The Minister of Environment, Science, Technology and Innovation, Prof. Kwabena Frimpong Boateng has rejected accusations that the government is insensitive to the plight of fisher folks with the ban on fishing at sea.
Government announced a closed season for all fishing activities in the ocean as part of measures to improve the country’s dwindling fish stock.
The directive which kicks in next month has been met with fierce resistance from fisher folks across the country. Currently the nation’s fish stock is critically low prompting the move by government.
Anti-Human Trafficking NGO, Challenging Heights, in criticizing the directive warned that it will cause majority of affected fishermen to migrate to the Volta Lake as an alternative until the closed season is over, putting pressure on the Volta Lake, increasing child trafficking prevalence in deprived communities along the coastal communities in the process.
“…Banning fishing in the coastal regions of Ghana will…present fertile grounds for fishermen to be forced to send their children to the Lake Volta for alternative fishing activities in keeping with the history of the trafficking of children to the Lake Volta.
“This opportunity for mass trafficking of children will undoubtedly erode the gains we have made in reducing the incidents of child trafficking in fishing,” cautioned the President of Challenging Heights, James Kofi Annan on July 18.
The Ghana National Canoe Fishermen Association on July 17 served notice it would go to court over the decision to close the sea for fishing for a month.
Speaking to Starr News, the Executive Secretary of the Ghana National Canoe Fishermen Association Nii Abio Kyerekuanda IV described the directive as unnecessary and that they would strongly challenge it in court.
According to him, the directive if allowed to stand would “inflict unnecessary gratuitous hardship on the fishermen and this is what we are going to accept.”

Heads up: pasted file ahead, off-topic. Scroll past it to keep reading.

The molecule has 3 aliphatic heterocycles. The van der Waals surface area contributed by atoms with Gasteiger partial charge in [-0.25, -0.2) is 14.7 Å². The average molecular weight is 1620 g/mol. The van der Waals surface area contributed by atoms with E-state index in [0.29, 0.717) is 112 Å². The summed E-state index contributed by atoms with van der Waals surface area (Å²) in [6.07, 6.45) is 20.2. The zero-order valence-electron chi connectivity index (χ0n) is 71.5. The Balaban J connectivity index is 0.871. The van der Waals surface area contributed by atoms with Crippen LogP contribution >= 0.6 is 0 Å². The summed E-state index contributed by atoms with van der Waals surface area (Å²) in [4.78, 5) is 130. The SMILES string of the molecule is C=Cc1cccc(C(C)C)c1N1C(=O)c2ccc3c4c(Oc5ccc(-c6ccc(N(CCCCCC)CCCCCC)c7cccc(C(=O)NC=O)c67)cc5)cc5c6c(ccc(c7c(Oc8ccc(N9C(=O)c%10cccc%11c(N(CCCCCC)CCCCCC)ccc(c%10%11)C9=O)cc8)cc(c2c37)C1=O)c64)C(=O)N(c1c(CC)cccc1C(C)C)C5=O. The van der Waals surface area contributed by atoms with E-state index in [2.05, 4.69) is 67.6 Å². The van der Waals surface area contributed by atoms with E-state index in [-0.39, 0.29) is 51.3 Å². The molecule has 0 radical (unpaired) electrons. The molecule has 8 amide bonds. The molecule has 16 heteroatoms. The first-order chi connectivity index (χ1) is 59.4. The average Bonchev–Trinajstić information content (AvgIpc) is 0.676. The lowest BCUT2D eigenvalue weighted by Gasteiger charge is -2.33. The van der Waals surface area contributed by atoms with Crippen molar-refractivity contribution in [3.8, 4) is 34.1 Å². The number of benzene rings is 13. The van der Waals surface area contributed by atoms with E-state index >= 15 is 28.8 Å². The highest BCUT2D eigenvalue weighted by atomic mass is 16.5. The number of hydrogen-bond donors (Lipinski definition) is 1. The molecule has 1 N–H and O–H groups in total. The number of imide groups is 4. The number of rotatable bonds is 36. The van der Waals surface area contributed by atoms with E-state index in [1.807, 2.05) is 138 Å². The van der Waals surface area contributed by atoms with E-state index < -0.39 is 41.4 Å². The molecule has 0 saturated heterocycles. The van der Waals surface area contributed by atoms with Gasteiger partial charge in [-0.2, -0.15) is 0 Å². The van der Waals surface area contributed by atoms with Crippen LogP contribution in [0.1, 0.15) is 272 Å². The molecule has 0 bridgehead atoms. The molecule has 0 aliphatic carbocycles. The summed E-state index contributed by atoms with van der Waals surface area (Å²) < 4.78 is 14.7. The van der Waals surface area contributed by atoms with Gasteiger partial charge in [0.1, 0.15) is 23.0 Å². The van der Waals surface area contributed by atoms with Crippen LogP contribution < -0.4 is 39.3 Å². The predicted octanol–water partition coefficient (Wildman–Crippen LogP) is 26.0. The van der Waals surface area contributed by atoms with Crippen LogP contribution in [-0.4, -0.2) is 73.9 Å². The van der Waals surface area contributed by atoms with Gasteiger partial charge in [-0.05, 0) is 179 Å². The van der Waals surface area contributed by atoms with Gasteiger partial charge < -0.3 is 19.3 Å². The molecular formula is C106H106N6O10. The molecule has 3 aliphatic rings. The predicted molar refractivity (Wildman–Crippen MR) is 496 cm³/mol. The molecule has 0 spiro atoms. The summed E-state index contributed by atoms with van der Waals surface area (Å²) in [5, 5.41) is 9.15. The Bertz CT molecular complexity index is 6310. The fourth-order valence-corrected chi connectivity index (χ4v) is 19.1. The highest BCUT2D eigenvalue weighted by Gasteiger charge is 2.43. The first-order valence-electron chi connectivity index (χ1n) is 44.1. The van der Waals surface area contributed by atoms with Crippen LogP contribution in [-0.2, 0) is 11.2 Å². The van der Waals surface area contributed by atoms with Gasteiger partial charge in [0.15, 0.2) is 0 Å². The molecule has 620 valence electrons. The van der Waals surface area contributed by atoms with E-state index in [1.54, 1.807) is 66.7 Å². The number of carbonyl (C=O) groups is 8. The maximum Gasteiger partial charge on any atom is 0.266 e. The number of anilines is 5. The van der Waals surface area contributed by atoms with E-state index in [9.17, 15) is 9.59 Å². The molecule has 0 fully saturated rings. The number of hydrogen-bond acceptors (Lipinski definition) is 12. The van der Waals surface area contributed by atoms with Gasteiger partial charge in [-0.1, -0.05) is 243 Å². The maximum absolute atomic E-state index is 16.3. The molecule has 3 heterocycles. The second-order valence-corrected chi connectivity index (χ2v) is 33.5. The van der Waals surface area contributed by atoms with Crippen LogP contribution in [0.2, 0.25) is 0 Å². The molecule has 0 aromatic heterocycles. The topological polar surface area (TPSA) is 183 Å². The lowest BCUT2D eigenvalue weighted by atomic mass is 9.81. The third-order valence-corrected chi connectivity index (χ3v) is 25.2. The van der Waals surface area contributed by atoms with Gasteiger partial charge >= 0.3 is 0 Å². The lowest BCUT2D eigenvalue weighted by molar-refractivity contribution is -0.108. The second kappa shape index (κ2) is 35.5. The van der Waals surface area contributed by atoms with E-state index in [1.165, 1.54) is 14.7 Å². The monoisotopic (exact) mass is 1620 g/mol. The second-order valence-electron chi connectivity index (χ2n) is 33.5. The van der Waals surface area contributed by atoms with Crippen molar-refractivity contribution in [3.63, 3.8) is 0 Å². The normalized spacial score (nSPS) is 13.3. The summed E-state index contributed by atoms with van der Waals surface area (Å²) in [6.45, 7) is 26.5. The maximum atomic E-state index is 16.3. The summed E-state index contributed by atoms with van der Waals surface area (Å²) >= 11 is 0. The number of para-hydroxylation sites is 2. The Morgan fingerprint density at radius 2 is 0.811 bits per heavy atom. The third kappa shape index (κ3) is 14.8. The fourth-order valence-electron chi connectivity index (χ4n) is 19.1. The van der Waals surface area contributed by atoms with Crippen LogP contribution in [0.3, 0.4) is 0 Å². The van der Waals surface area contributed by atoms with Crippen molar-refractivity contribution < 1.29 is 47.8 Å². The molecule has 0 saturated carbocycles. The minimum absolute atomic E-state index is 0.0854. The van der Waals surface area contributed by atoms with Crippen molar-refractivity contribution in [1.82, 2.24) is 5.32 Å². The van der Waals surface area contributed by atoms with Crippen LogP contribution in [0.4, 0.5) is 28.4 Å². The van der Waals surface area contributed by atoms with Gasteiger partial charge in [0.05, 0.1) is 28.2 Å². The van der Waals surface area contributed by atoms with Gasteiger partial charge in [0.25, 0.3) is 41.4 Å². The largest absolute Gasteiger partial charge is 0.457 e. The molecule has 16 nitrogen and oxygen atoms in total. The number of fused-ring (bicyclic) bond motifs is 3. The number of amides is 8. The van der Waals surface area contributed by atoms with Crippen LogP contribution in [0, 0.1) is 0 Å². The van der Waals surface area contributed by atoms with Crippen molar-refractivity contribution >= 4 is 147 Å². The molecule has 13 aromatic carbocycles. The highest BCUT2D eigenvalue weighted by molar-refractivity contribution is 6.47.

Reacting to the uproar that greeted the directive, Prof. Boateng called for calm, pointing out that the ban was to enable the country replenish its diminishing fish stock.
According to him, accusations that the government was being insensitive and overly wicked by the directive was misplaced, stressing it was imperative for such decision to be taken to protect aquatic life for sustainability.
“Bear with us. We are not a wicked government. We are really using science and technology to help fishermen. Maybe we didn’t start the education early enough. But the thing is that it will be good for us. We don’t want to deplete our fish stock and then Ghanaians have to travel all the way to Gambia or Senegal before they can get the fish that they need.
“So that’s the essence of the close season,” Prof. Boateng told journalists at the Koforidua Technical University at the opening ceremony of the 10th International Applied Research Conference and Technology Fair.
“I am pleading with the fishermen, we love you, we all have relatives who are involved in this trade, and just bear with us, two weeks to one month it will be over then we can all enjoy the fish,” he added.